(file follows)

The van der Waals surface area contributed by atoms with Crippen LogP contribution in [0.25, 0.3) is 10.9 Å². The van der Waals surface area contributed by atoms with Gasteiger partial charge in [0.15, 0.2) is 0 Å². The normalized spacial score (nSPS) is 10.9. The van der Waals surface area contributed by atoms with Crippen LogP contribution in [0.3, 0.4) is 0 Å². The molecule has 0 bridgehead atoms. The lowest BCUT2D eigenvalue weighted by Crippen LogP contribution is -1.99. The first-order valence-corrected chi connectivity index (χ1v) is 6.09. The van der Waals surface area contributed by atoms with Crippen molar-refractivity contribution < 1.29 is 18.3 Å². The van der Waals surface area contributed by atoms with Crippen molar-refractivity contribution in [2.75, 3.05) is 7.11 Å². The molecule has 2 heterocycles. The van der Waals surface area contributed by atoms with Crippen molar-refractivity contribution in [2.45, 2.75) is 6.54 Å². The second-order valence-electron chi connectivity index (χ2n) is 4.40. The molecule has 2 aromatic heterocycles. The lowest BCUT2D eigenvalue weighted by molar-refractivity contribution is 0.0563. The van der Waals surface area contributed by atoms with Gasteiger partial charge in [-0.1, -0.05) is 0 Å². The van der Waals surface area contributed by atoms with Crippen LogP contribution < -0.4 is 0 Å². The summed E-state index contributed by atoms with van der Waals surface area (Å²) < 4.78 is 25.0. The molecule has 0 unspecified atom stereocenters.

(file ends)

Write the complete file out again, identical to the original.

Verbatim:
The van der Waals surface area contributed by atoms with Crippen LogP contribution in [0.25, 0.3) is 10.9 Å². The van der Waals surface area contributed by atoms with Gasteiger partial charge in [0.15, 0.2) is 0 Å². The normalized spacial score (nSPS) is 10.9. The van der Waals surface area contributed by atoms with Crippen LogP contribution in [0.3, 0.4) is 0 Å². The molecule has 0 bridgehead atoms. The lowest BCUT2D eigenvalue weighted by Crippen LogP contribution is -1.99. The first-order valence-corrected chi connectivity index (χ1v) is 6.09. The van der Waals surface area contributed by atoms with Crippen molar-refractivity contribution < 1.29 is 18.3 Å². The van der Waals surface area contributed by atoms with Crippen molar-refractivity contribution in [2.75, 3.05) is 7.11 Å². The molecule has 2 heterocycles. The van der Waals surface area contributed by atoms with Crippen molar-refractivity contribution in [2.45, 2.75) is 6.54 Å². The second-order valence-electron chi connectivity index (χ2n) is 4.40. The molecule has 2 aromatic heterocycles. The lowest BCUT2D eigenvalue weighted by molar-refractivity contribution is 0.0563. The van der Waals surface area contributed by atoms with Gasteiger partial charge in [-0.1, -0.05) is 0 Å². The van der Waals surface area contributed by atoms with Crippen LogP contribution < -0.4 is 0 Å². The summed E-state index contributed by atoms with van der Waals surface area (Å²) < 4.78 is 25.0. The molecule has 0 unspecified atom stereocenters.